Where Marty meets his father for the first time… in the past!
October is Great Scene month at Go Into The Story whereby we put a spotlight on notable movie scenes, then analyze and discuss them. Their structure, themes, character dynamics. Why do they work? What are their narrative elements that elevate them to greatness? Let’s face it: In a fundamental way, screenwriting is scene-writing, so the more we learn about this aspect of the craft, the better.
Today: The 1985 movie Back to the Future, written by Robert Zemeckis and Bob Gale, Jr. IMDB plot summary:
A young man is accidentally sent 30 years into the past in a time-traveling DeLorean invented by his friend, Dr. Emmett Brown, and must make sure his high-school-age parents unite in order to save his own existence.
Discovering himself to have traveled back in time to 1955, Marty McFly (Michael J. Fox) stops into a diner for something to drink.
- The inspiration for the film largely stems from Bob Gale discovering his father’s high school yearbook and wondering whether he would have been friends with his father as a teenager. Gale also said that if he had the chance to go back in time he would really go back and see if they would have been friends.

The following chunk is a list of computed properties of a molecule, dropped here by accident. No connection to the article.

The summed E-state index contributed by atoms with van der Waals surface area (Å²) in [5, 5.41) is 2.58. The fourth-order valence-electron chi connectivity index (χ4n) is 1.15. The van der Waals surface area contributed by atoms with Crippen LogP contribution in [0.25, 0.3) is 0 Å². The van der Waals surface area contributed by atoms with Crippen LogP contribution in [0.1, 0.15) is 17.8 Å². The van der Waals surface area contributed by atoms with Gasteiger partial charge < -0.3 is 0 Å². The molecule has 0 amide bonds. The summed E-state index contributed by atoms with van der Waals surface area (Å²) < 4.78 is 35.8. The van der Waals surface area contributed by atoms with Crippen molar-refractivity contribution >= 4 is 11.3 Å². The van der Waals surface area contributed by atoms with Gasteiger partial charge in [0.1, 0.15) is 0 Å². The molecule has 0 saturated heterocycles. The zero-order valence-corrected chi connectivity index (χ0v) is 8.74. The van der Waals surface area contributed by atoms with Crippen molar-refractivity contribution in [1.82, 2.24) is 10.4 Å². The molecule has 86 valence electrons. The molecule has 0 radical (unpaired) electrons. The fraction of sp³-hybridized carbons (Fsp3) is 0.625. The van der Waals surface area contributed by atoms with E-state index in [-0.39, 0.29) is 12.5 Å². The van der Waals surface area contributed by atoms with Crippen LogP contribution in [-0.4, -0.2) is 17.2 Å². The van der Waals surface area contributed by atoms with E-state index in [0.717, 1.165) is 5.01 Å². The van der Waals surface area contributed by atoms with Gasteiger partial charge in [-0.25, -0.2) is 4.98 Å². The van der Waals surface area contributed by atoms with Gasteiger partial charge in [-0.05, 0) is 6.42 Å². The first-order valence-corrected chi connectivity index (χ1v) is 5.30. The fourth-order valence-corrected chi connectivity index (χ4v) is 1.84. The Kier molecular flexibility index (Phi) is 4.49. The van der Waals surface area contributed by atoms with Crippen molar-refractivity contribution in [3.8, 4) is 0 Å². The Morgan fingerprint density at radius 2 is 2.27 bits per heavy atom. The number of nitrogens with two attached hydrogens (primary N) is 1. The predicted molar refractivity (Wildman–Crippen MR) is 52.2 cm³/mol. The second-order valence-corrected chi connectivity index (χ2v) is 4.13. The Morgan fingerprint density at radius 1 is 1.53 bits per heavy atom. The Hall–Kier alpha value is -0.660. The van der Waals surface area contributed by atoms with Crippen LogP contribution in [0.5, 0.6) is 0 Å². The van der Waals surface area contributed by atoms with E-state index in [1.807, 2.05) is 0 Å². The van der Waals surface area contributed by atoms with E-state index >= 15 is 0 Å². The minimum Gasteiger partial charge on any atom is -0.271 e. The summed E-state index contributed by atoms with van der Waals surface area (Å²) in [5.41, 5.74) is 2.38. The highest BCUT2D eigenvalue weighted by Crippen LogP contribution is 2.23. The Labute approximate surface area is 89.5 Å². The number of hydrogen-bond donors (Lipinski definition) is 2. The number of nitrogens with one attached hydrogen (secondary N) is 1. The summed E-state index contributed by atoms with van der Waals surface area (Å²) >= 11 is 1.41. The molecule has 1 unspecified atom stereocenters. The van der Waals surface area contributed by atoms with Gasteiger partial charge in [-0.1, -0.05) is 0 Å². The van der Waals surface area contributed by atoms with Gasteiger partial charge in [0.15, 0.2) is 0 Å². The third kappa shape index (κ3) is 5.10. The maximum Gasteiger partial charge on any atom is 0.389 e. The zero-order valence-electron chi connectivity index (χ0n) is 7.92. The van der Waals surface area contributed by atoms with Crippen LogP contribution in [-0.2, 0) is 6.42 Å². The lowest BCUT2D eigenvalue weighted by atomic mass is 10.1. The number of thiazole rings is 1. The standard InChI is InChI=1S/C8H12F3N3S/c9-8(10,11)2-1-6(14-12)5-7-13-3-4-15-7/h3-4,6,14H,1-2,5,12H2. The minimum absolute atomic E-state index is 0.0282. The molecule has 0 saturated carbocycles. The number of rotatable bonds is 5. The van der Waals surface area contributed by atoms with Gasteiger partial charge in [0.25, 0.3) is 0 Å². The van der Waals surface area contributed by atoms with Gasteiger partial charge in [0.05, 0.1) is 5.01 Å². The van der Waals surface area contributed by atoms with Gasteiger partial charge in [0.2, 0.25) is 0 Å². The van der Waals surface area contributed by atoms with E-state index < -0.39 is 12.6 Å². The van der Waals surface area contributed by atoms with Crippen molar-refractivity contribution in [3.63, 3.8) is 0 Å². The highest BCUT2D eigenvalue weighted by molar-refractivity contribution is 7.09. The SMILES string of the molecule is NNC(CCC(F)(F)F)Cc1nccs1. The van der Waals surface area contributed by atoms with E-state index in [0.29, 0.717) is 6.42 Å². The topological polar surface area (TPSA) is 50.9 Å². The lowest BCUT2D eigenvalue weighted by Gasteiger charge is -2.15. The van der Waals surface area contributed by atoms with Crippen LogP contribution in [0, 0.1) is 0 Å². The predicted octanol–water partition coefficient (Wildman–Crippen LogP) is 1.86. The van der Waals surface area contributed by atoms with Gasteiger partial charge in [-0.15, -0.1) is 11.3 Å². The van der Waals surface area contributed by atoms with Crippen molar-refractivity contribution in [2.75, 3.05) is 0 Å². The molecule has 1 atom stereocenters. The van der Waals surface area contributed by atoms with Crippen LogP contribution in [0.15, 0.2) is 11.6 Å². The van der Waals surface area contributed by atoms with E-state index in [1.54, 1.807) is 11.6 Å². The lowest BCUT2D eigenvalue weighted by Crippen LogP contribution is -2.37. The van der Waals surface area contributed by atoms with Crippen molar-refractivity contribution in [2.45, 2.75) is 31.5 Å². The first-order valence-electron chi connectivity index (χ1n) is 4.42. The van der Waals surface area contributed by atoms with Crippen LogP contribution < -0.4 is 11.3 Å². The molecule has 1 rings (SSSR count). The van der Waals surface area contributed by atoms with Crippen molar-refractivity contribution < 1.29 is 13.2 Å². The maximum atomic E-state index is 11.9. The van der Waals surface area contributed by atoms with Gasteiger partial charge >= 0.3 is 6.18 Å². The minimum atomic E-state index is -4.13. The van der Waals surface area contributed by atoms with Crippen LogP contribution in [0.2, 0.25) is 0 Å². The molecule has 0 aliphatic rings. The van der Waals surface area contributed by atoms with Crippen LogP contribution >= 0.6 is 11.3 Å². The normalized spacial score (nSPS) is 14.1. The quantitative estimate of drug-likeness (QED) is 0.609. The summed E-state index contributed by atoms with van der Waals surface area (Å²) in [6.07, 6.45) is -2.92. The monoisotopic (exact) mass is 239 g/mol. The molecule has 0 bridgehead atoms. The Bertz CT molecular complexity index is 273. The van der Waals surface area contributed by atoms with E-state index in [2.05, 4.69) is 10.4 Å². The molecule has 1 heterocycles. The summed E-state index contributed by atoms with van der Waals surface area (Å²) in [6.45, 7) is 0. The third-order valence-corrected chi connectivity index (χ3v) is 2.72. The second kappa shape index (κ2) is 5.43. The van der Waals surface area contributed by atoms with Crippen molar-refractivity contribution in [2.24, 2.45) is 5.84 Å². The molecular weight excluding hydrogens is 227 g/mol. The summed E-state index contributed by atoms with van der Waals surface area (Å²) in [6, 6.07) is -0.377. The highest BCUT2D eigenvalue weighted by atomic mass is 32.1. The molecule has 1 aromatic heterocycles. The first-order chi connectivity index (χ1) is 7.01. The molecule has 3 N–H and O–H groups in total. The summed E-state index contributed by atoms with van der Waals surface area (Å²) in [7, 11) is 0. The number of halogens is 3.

- In the original script, Doc Brown and Marty sell bootleg videos in order to fund the time machine.
- In the first scene at the diner, Marty asks for a Pepsi Free. This refers to a brand of Pepsi that was the company’s first caffeine free cola. Ironically, in the same scene, Marty asks for a Tab, which was actually a diet cola brand produced by Pepsi’s rival Coca-Cola.
- The script was rejected 40 times before it was finally green-lit.
There a number of great scenes in Back to the Future, but this one stands out because of the way it handles several subplots:
- Marty and George (Crispin Glover): This is where Marty is ‘introduced’ to his father.
- Marty and Biff Tannen (Thomas F. Wilson): This is where Marty first ‘meets’ his uncle Biff.
- George and Biff: We see how the bullying dynamic between the pair as evidenced in 1985 has its roots in 1955.
- Goldie Wilson (Donald Fullilove): When Marty blurts out, “You’re going to be mayor,” that sets into motion this character’s eventual election to city-wide office. This also sets into motion the dynamic that what Marty says and does in 1955 will have an impact on the future.
It’s a testament to the writers that they managed to handle all of these subplots intersecting in this one scene and do so seamlessly. It is a skill manifest in multiple scenes as Back to the Future is perhaps the single best example of how to use subplots to great effect.
To read all of the entries in the Great Scene archive, go here. If you have an idea for this Great Scene series, check out the responses people have made so far here. If you have a different scene in mind you think would be worthy of analysis, please post it there or in comments for this post. Thanks!